H. tianshanensis was a giant flyer, with an estimated wingspan of 3.3 meters (11 feet). It had sharp teeth and a large crest running over its head, which probably made for quite a sight. It likely ate fish and lived in dry, sandy environments, where it buried its eggs on the shores of lakes and rivers (thus fitting with the idea of flowing water washing the eggs away). Pterosaurs were the first ever vertebrates to take to the skies — though why, how, and for how long they did this, remain unsolved mysteries. Even with such a rich find, the pterosaurs still manage to keep their secrets. But with paleontologists working more and more on the case, it only seems like only a matter of time now.

Journal Reference: Xiaolin Wang et al. Egg accumulation with 3D embryos provides insight into the life history of a pterosaur. DOI: 10.1126/science.aan2329.

This YouTube time-lapse of cellular division in action will have you hitting replay again and again

We’ve often talked about cellular multiplication or division, but have you actually ever seen it in action? Well, through the magic of modern technology and the cinematic flair of YouTuber francischeefilms, you’re about to have a front-row seat to the show.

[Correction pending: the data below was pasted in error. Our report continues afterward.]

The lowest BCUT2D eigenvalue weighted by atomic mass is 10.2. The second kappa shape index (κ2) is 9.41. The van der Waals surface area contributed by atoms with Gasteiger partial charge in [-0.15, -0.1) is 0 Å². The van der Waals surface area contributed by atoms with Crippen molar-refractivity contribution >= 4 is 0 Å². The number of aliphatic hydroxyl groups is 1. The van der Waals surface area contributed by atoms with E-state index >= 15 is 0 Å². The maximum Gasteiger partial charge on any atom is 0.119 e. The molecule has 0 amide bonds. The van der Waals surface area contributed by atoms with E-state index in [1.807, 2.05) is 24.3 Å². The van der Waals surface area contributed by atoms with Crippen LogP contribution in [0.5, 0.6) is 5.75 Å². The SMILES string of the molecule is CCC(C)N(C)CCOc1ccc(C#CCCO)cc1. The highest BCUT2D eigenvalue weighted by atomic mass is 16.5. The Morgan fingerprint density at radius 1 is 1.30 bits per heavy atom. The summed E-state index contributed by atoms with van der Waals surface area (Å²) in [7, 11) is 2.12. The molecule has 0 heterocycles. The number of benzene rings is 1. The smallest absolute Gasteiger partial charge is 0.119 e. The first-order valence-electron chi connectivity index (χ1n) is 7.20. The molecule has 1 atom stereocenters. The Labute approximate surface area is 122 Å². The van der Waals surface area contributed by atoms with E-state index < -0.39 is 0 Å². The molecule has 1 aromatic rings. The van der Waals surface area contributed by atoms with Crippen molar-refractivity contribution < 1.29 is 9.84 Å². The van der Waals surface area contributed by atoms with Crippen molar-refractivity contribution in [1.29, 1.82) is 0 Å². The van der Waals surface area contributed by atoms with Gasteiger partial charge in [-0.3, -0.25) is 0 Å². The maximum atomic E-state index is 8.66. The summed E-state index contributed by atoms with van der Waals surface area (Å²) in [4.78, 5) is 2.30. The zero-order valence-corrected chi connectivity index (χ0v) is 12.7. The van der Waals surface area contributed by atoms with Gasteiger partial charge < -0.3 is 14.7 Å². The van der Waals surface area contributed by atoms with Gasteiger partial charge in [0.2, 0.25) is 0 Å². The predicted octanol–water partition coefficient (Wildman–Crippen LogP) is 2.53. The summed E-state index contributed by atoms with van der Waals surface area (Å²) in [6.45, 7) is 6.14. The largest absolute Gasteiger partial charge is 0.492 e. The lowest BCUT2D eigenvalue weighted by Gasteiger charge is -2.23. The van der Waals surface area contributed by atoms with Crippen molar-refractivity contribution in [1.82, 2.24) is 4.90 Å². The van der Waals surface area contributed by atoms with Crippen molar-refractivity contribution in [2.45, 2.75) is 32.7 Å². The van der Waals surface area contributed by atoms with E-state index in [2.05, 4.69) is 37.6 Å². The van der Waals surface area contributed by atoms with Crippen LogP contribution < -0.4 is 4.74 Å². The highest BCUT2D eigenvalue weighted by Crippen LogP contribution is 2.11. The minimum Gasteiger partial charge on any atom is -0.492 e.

Their time-lapse video shows a Rana temporaria / common frog tadpole egg on its journey from a humble four cells to several million, all in just 20 seconds.

That’s much faster than in real life. According to francischeefilms, the video took “about 33 hours at 15-17C approximately” to make.

“The whole microscope sits on anti-vibration table. [I]t doesn’t matter too much what microscope people use to perform this,” francischeefilms further explains on their YouTube page.

“There are countless other variables involved in performing this tricky shot, such as: the ambient temperature during shooting; the time at which the eggs were collected; the handling skills of the operator; the type of water used; lenses; quality of camera etc.”

The YouTuber had to design and put together his own equipment to capture these incredible shots, as well as get the lighting and microscope set-up exactly right.

But all that hard work certainly paid off — seeing a life just starting out with such enthusiasm is nothing short of amazing. So the next time division comes into discussion, you’ll know exactly what it looks like.


Scientists develop memory chips from egg shells

Eggshells might become the data storage of the future. A Chinese team showed that the material can be used to create greener RAM storage for out computers.

Image credits Steve Buissinne / Pixabay.